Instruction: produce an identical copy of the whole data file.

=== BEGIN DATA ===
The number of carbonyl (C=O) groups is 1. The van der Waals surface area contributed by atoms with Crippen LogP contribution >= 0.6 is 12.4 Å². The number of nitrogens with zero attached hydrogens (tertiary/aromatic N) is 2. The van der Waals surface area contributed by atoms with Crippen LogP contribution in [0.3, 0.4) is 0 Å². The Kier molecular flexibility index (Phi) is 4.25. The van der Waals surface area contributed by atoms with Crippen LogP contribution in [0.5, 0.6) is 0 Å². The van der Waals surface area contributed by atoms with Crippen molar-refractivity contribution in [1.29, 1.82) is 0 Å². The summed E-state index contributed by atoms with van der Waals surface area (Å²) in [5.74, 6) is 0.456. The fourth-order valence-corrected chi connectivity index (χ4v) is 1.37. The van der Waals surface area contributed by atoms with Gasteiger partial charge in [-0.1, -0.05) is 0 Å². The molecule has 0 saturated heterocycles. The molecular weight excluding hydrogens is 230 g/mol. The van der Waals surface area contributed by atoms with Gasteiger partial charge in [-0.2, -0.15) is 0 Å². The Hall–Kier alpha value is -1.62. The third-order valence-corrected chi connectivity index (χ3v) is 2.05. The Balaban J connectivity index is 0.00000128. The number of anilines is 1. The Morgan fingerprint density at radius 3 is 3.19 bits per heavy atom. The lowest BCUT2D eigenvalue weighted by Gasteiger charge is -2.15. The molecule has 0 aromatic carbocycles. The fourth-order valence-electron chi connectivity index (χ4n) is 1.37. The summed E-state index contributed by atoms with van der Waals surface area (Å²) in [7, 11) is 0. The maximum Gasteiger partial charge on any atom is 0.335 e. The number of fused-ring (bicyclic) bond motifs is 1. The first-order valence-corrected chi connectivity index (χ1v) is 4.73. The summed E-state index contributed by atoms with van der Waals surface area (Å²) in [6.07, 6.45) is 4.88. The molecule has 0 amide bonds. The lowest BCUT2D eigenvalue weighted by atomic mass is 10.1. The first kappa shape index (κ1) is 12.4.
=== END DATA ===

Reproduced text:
The number of carbonyl (C=O) groups is 1. The van der Waals surface area contributed by atoms with Crippen LogP contribution >= 0.6 is 12.4 Å². The number of nitrogens with zero attached hydrogens (tertiary/aromatic N) is 2. The van der Waals surface area contributed by atoms with Crippen LogP contribution in [0.3, 0.4) is 0 Å². The Kier molecular flexibility index (Phi) is 4.25. The van der Waals surface area contributed by atoms with Crippen LogP contribution in [0.5, 0.6) is 0 Å². The van der Waals surface area contributed by atoms with Crippen molar-refractivity contribution in [1.29, 1.82) is 0 Å². The summed E-state index contributed by atoms with van der Waals surface area (Å²) in [5.74, 6) is 0.456. The fourth-order valence-corrected chi connectivity index (χ4v) is 1.37. The van der Waals surface area contributed by atoms with Gasteiger partial charge in [-0.1, -0.05) is 0 Å². The molecule has 0 saturated heterocycles. The molecular weight excluding hydrogens is 230 g/mol. The van der Waals surface area contributed by atoms with Gasteiger partial charge in [-0.2, -0.15) is 0 Å². The Hall–Kier alpha value is -1.62. The third-order valence-corrected chi connectivity index (χ3v) is 2.05. The Balaban J connectivity index is 0.00000128. The number of anilines is 1. The Morgan fingerprint density at radius 3 is 3.19 bits per heavy atom. The lowest BCUT2D eigenvalue weighted by Gasteiger charge is -2.15. The molecule has 0 aromatic carbocycles. The fourth-order valence-electron chi connectivity index (χ4n) is 1.37. The summed E-state index contributed by atoms with van der Waals surface area (Å²) in [7, 11) is 0. The maximum Gasteiger partial charge on any atom is 0.335 e. The number of fused-ring (bicyclic) bond motifs is 1. The first-order valence-corrected chi connectivity index (χ1v) is 4.73. The summed E-state index contributed by atoms with van der Waals surface area (Å²) in [6.07, 6.45) is 4.88. The molecule has 0 amide bonds. The lowest BCUT2D eigenvalue weighted by atomic mass is 10.1. The first kappa shape index (κ1) is 12.4.